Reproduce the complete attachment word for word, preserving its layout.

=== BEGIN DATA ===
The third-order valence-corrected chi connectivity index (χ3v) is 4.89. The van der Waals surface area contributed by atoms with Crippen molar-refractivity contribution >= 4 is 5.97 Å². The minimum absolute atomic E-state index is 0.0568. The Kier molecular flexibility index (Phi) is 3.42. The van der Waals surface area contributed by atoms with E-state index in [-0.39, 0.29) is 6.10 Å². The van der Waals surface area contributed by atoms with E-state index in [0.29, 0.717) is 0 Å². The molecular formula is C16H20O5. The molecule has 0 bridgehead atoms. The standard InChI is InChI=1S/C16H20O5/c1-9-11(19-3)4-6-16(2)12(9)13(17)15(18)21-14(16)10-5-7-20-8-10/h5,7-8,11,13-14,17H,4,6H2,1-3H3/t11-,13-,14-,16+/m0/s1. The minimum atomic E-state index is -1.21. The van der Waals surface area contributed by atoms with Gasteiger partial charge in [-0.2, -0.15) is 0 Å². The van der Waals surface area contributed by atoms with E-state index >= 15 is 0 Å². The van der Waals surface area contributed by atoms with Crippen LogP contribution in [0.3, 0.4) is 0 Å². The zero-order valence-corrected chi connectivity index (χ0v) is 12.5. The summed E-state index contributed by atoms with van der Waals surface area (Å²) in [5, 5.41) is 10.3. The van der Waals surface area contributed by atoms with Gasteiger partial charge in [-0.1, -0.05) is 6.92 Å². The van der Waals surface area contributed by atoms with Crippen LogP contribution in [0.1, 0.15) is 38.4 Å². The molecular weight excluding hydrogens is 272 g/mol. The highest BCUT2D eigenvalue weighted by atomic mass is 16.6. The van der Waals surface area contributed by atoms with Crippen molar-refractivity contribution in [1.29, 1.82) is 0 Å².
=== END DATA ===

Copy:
The third-order valence-corrected chi connectivity index (χ3v) is 4.89. The van der Waals surface area contributed by atoms with Crippen molar-refractivity contribution >= 4 is 5.97 Å². The minimum absolute atomic E-state index is 0.0568. The Kier molecular flexibility index (Phi) is 3.42. The van der Waals surface area contributed by atoms with E-state index in [-0.39, 0.29) is 6.10 Å². The van der Waals surface area contributed by atoms with E-state index in [0.29, 0.717) is 0 Å². The molecular formula is C16H20O5. The molecule has 0 bridgehead atoms. The standard InChI is InChI=1S/C16H20O5/c1-9-11(19-3)4-6-16(2)12(9)13(17)15(18)21-14(16)10-5-7-20-8-10/h5,7-8,11,13-14,17H,4,6H2,1-3H3/t11-,13-,14-,16+/m0/s1. The minimum atomic E-state index is -1.21. The van der Waals surface area contributed by atoms with Gasteiger partial charge in [-0.2, -0.15) is 0 Å². The van der Waals surface area contributed by atoms with E-state index >= 15 is 0 Å². The van der Waals surface area contributed by atoms with Crippen LogP contribution in [0.3, 0.4) is 0 Å². The zero-order valence-corrected chi connectivity index (χ0v) is 12.5. The summed E-state index contributed by atoms with van der Waals surface area (Å²) in [5, 5.41) is 10.3. The van der Waals surface area contributed by atoms with Gasteiger partial charge in [-0.1, -0.05) is 6.92 Å². The van der Waals surface area contributed by atoms with Crippen LogP contribution in [0.1, 0.15) is 38.4 Å². The molecular weight excluding hydrogens is 272 g/mol. The highest BCUT2D eigenvalue weighted by atomic mass is 16.6. The van der Waals surface area contributed by atoms with Crippen molar-refractivity contribution in [1.29, 1.82) is 0 Å².